Registered users can save articles to their personal articles list. Login here or sign up here

Dear Finance Minister Tito Mboweni

An open letter to you.

On Wednesday morning February 20 at 06:45, I was standing on the Gautrain Rosebank station platform in Johannesburg.

It was budget day, and I was on my way to Pretoria for the lock-up.

South Africa’s issues are well-known. Dire economic growth, fiscal slippage, Eskom’s massive debt burden, the ballooning government wage bill … the list goes on.

I wondered what you’d say. The election is less than three months away, unions are angry about Eskom’s unbundling and Moody’s is the only rating agency that still regards South Africa’s local currency debt as investment grade. Some say a downgrade is inevitable. At the same time there have been reports that you will leave your post after the election. That you are uninterested in what is happening at Treasury. How would these developments influence your speech? Would they?

I arrived in the Pretoria CBD shortly before 08:00. Our phones were taken away and we got copies of all the budget documents and your speech.

I started reading.

From plums to prickles

Unlike one of your predecessors, Trevor Manuel, who handed out plums to MPs during boom times, you likened the country’s dire economic situation to the Aloe ferox plant. It is resilient, you said. Sturdy and drought resistant, and that we had to take the bitter with the sweet.

Reading your speech, I wondered if it would change by 14:00. Your candid prepared comments were bound to step on toes.

“Isn’t it about time the country asks the question: do we still need these enterprises?” you said, referring to state-owned enterprises (SOEs). “If we do, can we manage them better? If we don’t need them, what should we do?” you asked.

When a journalist later pressed you to answer your own question during a press conference, you stressed that a conversation was necessary, but said that when business units don’t work in the private sector, they shut down. There is no emotional attachment. In government things work differently, but if you answered the question yourself there might be a strike tomorrow (today).

You said you liked using the railway system when you travel in Europe. You said that if you had your way money would go to railways and taxis, but that you were just one person.

In your prepared speech you said: “The National Government is not taking on Eskom’s debt. Eskom took on the debt. It must ultimately repay it.”

Fiscal support would be dependent on the appointment of an independent chief reorganisation officer (CRO) within SOEs.

In the press conference you likened the process to curatorship. You recalled your time as a board member at PPC, when banks took away your keys, as you put it. A CRO was appointed. I wondered if these comments wouldn’t be construed as too ‘pro-business’? But you seemed undeterred, also recalling your time at Discovery where CEO Adrian Gore decided on paperless board meetings, something you are now embracing as minister of finance.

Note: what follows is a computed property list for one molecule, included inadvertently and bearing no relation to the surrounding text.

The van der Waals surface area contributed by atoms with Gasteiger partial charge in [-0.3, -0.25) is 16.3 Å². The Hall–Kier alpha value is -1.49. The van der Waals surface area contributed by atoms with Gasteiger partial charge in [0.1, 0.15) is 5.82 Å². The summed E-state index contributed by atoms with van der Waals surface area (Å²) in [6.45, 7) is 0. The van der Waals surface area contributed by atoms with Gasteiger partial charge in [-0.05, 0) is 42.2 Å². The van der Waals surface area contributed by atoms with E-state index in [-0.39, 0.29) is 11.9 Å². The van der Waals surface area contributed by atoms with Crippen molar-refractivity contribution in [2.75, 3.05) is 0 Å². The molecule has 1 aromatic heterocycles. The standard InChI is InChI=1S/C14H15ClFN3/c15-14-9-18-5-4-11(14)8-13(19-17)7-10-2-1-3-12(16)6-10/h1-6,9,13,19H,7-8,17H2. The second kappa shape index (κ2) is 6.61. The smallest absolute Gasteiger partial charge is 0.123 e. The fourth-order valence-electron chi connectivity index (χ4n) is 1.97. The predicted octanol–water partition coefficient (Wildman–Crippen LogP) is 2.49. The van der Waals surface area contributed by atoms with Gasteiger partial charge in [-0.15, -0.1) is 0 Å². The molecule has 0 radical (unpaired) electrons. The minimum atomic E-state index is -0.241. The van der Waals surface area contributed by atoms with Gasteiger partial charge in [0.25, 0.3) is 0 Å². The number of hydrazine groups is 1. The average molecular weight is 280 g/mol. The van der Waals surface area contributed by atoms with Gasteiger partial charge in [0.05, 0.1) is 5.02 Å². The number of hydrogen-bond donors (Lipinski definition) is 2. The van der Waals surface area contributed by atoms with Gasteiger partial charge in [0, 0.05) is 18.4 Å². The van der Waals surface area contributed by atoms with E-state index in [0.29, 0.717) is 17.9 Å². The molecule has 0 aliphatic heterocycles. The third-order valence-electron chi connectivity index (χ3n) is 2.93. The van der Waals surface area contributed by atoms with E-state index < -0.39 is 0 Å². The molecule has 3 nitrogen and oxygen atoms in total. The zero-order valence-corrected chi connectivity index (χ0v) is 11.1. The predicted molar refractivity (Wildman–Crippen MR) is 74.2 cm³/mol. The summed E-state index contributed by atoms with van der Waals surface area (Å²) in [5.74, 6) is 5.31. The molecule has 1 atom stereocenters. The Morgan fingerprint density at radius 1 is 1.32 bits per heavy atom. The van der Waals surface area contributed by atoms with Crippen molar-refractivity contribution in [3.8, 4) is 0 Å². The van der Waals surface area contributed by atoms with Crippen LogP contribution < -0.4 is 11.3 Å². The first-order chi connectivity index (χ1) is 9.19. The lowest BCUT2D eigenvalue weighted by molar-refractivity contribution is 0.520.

Plum advice for SOEs

You had some frank comments for struggling SOEs wanting money: “You want money from us, we put you under curatorship. My advice to them: avoid the National Treasury.”

You proposed that a summit be held to debate the future of SOEs. It seems you feel that an emotional attachment to state-owned assets in a post-Soviet era is meaningless and that there is insufficient debate about the issue of disposing gas guzzler assets, as you put it. Yet even though government is seeking an equity partner for Eskom’s transmission unit, you echoed president Cyril Ramaphosa’s comments that privatisation is not on the cards.

Job creation is a sore point. So announcements around reducing the public sector wage bill could not have been easy. Early retirement is one thing, but limits on overtime and bonus payments and pay progression will be unpopular. Interestingly, you seem to think that we don’t have too many civil servants and need more police and nurses. The question is what the level of pay should be.

Not the type of comments that will warm the hearts of voters.

Damned difficult

And yet, the country’s dismal growth figures and fiscal slippage won’t be welcomed by Moody’s either. You acknowledged that Treasury had “very, very difficult” conversations with rating agencies, which left you feeling “damned if you do, damned if you don’t”.

When journalists asked you about public protector Busisiwe Mkhwebane’s finding that director-general Dondo Mogajane failed to disclose a criminal record on his application form – the result of a speeding fine – and that remedial action should be taken against him, you indicated that there was a collective view in National Treasury that her findings were wrong, and that you would take it on review.

“The incumbent [Mkwhebane] is a problem,” you said.

Despite all the bad news, you were in good spirits, and said Mogajane is a good Christian. It seems the Biblical references in your speech were the DG’s doing.

It appears you were offended by a report suggesting you were not interested in your job. You referred former Business Day editor Peter Bruce, who wrote a column about it, to your oath of office, where you promised to perform your functions to the best of your ability.

When a journalist asked if you were available to serve as finance minister after the election, you said you had a deal with deputy president David Mabuza that if he wins the election, you could discuss it.

“I’ll be around for a while,” you said. “Don’t worry about that.”

I hope you are, Minister Mboweni. Things don’t look great at all, and even if we believe the steps you outlined are the right ones, it is not a given that they will be implemented. I expect major pushback.

But the candid way in which you dealt with the issues in your press conference has given me a glimmer of hope. The next few months will be tough. Good luck.

Regards

Ingé Lamprecht

Get access to Moneyweb's financial intelligence and support quality journalism for only
R63/month or R630/year.
Sign up here, cancel at any time.

AUTHOR PROFILE

COMMENTS   33

To comment, you must be registered and logged in.

LOGIN HERE

Don't have an account?
Sign up for FREE

Ingé ….eloquent

Not sure if between the lines you were begging Tito to admit the dire sad prognosis ….that SA is terminally down the toilet

Dear Tito,

Flowery language aside. We’re not idiots, neither are investors.